“If I am ever in a crunch for a couple bucks to go buy a cheeseburger, I am most certainly not going to start a Kickstarter,” she says. “Kickstarter isn’t gonna put food in my belly, or a get me a new TV, or anything like that. It’s going towards recording an album, and that’s it.”
Regardless of its potential for abuse, and whether or not it has jumped the shark—the recent Potato Salad Kickstarter, where an Ohio man raised over $50,000 in his quest to make the perfect iteration of the popular side dish, would seem to answer that question in the affirmative—it’s clear that crowdfunding remains a valuable, viable option for many independent local musicians.
But the model is not without its detractors. Some artists prefer to rely on old-fashioned elbow grease and ingenuity. Although his band benefited from a third-party Indiegogo campaign after much of the group’s equipment was stolen on a recent tour, Gene Woolfolk, who plays guitar and sings in The Powder Room and runs sound at the Caledonia Lounge, says asking fans for money to make a record is “just not for me. I value hard work.”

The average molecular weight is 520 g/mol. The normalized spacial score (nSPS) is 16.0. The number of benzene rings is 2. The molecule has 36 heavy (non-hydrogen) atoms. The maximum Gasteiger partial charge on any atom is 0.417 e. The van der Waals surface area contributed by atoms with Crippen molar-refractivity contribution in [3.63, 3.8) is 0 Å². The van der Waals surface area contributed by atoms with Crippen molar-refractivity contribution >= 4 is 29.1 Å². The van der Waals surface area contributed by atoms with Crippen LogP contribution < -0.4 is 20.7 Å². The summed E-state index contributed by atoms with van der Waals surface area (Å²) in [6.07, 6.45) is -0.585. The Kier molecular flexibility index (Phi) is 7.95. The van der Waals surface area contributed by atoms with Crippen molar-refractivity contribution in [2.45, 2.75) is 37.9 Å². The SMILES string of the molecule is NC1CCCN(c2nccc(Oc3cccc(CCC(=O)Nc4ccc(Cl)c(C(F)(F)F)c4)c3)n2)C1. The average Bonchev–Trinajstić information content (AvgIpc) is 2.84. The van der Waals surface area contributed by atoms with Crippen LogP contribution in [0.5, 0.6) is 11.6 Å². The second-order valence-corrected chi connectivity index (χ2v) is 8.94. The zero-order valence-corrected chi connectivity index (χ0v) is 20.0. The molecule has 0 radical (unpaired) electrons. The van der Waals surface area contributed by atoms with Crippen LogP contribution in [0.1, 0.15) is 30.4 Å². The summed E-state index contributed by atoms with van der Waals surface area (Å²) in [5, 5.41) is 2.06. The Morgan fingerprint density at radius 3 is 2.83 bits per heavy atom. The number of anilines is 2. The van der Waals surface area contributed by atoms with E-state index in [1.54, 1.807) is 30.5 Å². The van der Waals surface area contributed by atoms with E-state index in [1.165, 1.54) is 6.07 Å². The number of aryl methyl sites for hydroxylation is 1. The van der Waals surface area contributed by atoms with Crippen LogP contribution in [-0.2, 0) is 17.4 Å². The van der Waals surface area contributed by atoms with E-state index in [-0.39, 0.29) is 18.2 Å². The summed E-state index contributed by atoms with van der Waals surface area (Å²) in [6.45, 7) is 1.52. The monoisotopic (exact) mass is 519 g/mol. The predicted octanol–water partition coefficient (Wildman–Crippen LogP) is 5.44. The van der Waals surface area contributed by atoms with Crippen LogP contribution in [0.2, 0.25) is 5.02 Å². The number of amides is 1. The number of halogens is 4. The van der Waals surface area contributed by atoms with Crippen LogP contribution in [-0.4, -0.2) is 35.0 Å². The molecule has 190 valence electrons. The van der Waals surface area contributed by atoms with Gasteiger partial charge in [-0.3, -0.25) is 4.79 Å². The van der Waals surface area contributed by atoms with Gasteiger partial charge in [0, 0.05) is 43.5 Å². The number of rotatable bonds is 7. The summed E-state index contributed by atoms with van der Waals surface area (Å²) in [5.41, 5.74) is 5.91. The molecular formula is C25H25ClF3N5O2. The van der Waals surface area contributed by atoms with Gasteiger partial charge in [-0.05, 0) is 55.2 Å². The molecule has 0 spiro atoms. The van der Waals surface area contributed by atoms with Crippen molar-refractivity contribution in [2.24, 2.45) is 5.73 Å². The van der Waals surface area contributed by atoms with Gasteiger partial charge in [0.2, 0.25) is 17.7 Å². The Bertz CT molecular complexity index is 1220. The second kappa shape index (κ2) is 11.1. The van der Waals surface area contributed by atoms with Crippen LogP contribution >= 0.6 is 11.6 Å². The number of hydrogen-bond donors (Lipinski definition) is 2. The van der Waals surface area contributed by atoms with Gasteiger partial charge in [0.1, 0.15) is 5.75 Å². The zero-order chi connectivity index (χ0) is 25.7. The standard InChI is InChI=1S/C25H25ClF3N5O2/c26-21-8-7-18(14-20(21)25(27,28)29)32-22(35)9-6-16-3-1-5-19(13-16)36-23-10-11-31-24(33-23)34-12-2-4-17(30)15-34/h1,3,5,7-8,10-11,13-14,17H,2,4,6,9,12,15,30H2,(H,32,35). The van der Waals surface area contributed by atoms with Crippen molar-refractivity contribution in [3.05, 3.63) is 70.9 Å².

In addition, others stress, crowdfunding’s not the golden ticket it’s sometimes depicted as: Unless you already have a sizable built-in audience eager to support your music at every turn, it’s hard to get anywhere via Kickstarter alone.
“Unless you have a supportive network in place, these sites do not generate traffic,” says Romanos, who adds that he may not return to the model in the future. “[Their] success depends less on whether you have a following or not than if you have supportive friends and family that can give and get you the support you need.”
Others, aware of the skepticism that sometimes greets fundraising projects, bring a meta-awareness to their efforts, replacing piteous earnestness with self-effacing irony. Athens-based indie rock band Sad Dads recently launched the cheeky “Save Our Dads” campaign to raise funds to record and release a proper debut CD.